The system then reboots. To get an idea of what this zone actually is, lets poke around it's zonepath from the global zone,
/> cd /export/small-zone /export/small-zone> ls dev root /export/small-zone> cd root /export/small-zone/root> ls bin etc home mnt opt proc system usr dev export lib net platform sbin tmp var /export/small-zone/root> grep lofs /etc/mnttab /export/small-zone/dev /export/small-zone/root/dev lofs zonedevfs,dev=4e40002 1110446770 /lib /export/small-zone/root/lib lofs ro,nodevices,nosub,dev=2200008 1110446770 /platform /export/small-zone/root/platform lofs ro,nodevices,nosub,dev=2200008 1110446770 /sbin /export/small-zone/root/sbin lofs ro,nodevices,nosub,dev=2200008 1110446770 /usr /export/small-zone/root/usr lofs ro,nodevices,nosub,dev=2200008 1110446770 /export/small-zone/root> du -hs etc var 38M etc 30M var /export/small-zone/root>
From the directories that are not lofs shared from the global zone, the main ones are /etc and /var. They add up to around 70Mb, which is roughly how much extra disk space was required to create this small-zone.
This demonstrates creating a zone that resides on it's own slice, which has it's own copy of the operating system. The final layout will be like the following,
First we create the slice,
# newfs /dev/dsk/c0t1d0s0 newfs: construct a new file system /dev/rdsk/c0t1d0s0: (y/n)? y /dev/rdsk/c0t1d0s0: 16567488 sectors in 16436 cylinders of 16 tracks, 63 sectors 8089.6MB in 187 cyl groups (88 c/g, 43.31MB/g, 5504 i/g) super-block backups (for fsck -F ufs -o b=#) at: 32, 88800, 177568, 266336, 355104, 443872, 532640, 621408, 710176, 798944, 15700704, 15789472, 15878240, 15967008, 16055776, 16144544, 16233312, 16322080, 16410848, 16499616, # # ed /etc/vfstab 362 $a /dev/dsk/c0t1d0s0 /dev/rdsk/c0t1d0s0 /export/big-zone ufs 1 yes - . w 455 q # # mkdir /export/big-zone # mountall checking ufs filesystems /dev/rdsk/c0t1d0s0: is clean. mount: /tmp is already mounted or swap is busy #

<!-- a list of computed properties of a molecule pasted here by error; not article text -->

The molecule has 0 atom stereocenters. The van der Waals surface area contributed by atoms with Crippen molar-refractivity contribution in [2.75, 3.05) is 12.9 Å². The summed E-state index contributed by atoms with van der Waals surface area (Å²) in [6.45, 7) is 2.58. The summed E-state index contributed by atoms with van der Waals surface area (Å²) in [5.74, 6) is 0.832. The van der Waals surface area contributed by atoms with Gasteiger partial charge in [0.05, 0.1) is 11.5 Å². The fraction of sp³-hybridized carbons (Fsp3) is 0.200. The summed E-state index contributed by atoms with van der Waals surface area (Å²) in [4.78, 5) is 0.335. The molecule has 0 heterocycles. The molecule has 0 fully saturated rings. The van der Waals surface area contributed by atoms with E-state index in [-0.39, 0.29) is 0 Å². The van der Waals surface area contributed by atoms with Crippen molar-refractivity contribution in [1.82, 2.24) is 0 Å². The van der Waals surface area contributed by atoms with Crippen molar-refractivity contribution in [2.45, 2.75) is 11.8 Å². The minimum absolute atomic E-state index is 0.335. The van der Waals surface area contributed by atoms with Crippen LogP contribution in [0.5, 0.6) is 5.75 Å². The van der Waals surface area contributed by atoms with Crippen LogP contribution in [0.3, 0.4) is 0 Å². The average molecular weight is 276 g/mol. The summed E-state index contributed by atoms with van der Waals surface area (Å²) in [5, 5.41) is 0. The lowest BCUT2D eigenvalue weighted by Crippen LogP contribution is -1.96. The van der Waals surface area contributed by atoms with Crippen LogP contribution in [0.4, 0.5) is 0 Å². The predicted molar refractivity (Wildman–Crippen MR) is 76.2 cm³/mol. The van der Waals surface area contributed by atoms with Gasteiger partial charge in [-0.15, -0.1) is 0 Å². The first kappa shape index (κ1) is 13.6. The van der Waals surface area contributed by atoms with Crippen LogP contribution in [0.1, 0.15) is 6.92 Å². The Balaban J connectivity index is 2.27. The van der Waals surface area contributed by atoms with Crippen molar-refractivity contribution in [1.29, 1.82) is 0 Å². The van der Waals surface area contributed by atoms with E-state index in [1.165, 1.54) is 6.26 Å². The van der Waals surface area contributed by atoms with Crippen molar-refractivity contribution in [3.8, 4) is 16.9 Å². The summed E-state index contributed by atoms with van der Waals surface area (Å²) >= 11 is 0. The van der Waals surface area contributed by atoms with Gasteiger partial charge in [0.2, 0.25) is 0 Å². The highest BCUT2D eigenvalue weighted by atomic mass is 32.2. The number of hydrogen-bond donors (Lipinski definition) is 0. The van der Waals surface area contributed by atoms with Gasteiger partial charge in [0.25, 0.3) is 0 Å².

Now we configure the zone to not use any inherit-pkg-dir's by using the "-b" option.
# zonecfg -z big-zone big-zone: No such zone configured Use 'create' to begin configuring a new zone. zonecfg:big-zone> create -b zonecfg:big-zone> set autoboot=true zonecfg:big-zone> set zonepath=/export/big-zone zonecfg:big-zone> add net zonecfg:big-zone:net> set address=192.168.2.201 zonecfg:big-zone:net> set physical=hme0 zonecfg:big-zone:net> end zonecfg:big-zone> info zonepath: /export/big-zone autoboot: true pool: net: address: 192.168.2.201 physical: hme0 zonecfg:big-zone> verify zonecfg:big-zone> commit zonecfg:big-zone> exit # # cat /etc/zones/big-zone.xml <?xml version="1.0" encoding="UTF-8"?> <!DOCTYPE zone PUBLIC "-//Sun Microsystems Inc//DTD Zones//EN" "file:///usr/share/lib/xml/dtd/zonecfg.dtd.1"> <zone name="big-zone" zonepath="/export/big-zone" autoboot="true"> <network address="192.168.2.201" physical="hme0"/> </zone> # # chmod 700 /export/big-zone # # df -h /export/big-zone Filesystem size used avail capacity Mounted on /dev/dsk/c0t1d0s0 7.8G 7.9M 7.7G 1% /export/big-zone # # zoneadm -z big-zone verify # zoneadm -z big-zone install Preparing to install zone . Creating list of files to copy from the global zone. Copying <118457> files to the zone. ...
After the zone has been installed and booted, we now check the size of the dedicated zone slice,
# df -h /export/big-zone Filesystem size used avail capacity Mounted on /dev/dsk/c0t1d0s0 7.8G 2.9G 4.8G 39% /export/big-zone
Wow! 2.9Gb, pretty much most of Solaris 10. This zone resides on it's own slice, and can add many packages as though it was a separate system. Using inherit-pkg-dir as happened with small-zone can be great, but it's good to know we can do this as well.
The following are some scripts to make life with zones easier.
zonerun can be used to run a command in all non global zones in one blow. For example,
# zonerun uname -a SunOS workzone1 5.10 Generic sun4u sparc SUNW,Ultra-5_10 SunOS workzone2 5.10 Generic sun4u sparc SUNW,Ultra-5_10 SunOS workzone3 5.10 Generic sun4u sparc SUNW,Ultra-5_10 SunOS workzone4 5.10 Generic sun4u sparc SUNW,Ultra-5_10 # # zonerun -v uptime workzone1, 11:18pm up 2:40, 0 users, load average: 0.24, 0.22, 0.40 workzone2, 11:18pm up 2:38, 0 users, load average: 0.24, 0.22, 0.40 workzone3, 11:18pm up 2:39, 1 user, load average: 0.24, 0.22, 0.40 workzone4, 11:18pm up 2:39, 0 users, load average: 0.24, 0.22, 0.40
so above we can see the boot times for all the zones by running uptime in each of them. The load averages are the same as they are for the overall system, not per zone (Kstat currently has system wide avenrun's only).
 Best Practices
See the Zones_Best_Practices page.
 Resource Controls
See the Zones_Resource_Controls page.
See the following for other resources on Solaris Zones,